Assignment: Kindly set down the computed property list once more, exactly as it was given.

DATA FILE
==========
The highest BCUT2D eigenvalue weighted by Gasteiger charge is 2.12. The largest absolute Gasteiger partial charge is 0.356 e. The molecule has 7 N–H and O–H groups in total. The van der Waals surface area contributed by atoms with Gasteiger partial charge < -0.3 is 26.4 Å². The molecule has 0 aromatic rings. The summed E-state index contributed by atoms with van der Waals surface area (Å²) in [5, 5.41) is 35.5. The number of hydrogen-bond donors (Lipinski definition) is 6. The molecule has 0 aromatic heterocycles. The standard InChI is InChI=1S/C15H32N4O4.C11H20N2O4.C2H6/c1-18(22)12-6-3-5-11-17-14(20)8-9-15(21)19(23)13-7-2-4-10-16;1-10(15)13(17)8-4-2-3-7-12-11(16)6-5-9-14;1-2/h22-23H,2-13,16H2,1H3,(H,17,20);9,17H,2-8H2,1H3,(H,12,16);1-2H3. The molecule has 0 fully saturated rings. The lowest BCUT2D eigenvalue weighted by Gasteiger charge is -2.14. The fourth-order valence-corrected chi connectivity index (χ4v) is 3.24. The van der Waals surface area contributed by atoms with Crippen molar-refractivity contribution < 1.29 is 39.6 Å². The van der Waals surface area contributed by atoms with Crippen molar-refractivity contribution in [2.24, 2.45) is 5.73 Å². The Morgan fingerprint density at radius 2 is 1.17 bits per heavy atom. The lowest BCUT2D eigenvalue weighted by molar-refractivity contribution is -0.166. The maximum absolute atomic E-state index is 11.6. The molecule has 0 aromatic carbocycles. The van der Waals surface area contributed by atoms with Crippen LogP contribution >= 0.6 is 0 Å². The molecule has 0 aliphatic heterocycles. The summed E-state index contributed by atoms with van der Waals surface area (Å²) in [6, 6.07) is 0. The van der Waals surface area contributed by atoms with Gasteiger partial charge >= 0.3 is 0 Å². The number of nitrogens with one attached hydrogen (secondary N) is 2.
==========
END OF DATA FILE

The highest BCUT2D eigenvalue weighted by Gasteiger charge is 2.12. The largest absolute Gasteiger partial charge is 0.356 e. The molecule has 7 N–H and O–H groups in total. The van der Waals surface area contributed by atoms with Gasteiger partial charge < -0.3 is 26.4 Å². The molecule has 0 aromatic rings. The summed E-state index contributed by atoms with van der Waals surface area (Å²) in [5, 5.41) is 35.5. The number of hydrogen-bond donors (Lipinski definition) is 6. The molecule has 0 aromatic heterocycles. The standard InChI is InChI=1S/C15H32N4O4.C11H20N2O4.C2H6/c1-18(22)12-6-3-5-11-17-14(20)8-9-15(21)19(23)13-7-2-4-10-16;1-10(15)13(17)8-4-2-3-7-12-11(16)6-5-9-14;1-2/h22-23H,2-13,16H2,1H3,(H,17,20);9,17H,2-8H2,1H3,(H,12,16);1-2H3. The molecule has 0 fully saturated rings. The lowest BCUT2D eigenvalue weighted by Gasteiger charge is -2.14. The fourth-order valence-corrected chi connectivity index (χ4v) is 3.24. The van der Waals surface area contributed by atoms with Crippen molar-refractivity contribution < 1.29 is 39.6 Å². The van der Waals surface area contributed by atoms with Crippen molar-refractivity contribution in [2.24, 2.45) is 5.73 Å². The Morgan fingerprint density at radius 2 is 1.17 bits per heavy atom. The lowest BCUT2D eigenvalue weighted by molar-refractivity contribution is -0.166. The maximum absolute atomic E-state index is 11.6. The molecule has 0 aromatic carbocycles. The van der Waals surface area contributed by atoms with Crippen LogP contribution >= 0.6 is 0 Å². The molecule has 0 aliphatic heterocycles. The summed E-state index contributed by atoms with van der Waals surface area (Å²) in [6, 6.07) is 0. The van der Waals surface area contributed by atoms with Gasteiger partial charge >= 0.3 is 0 Å². The number of nitrogens with one attached hydrogen (secondary N) is 2.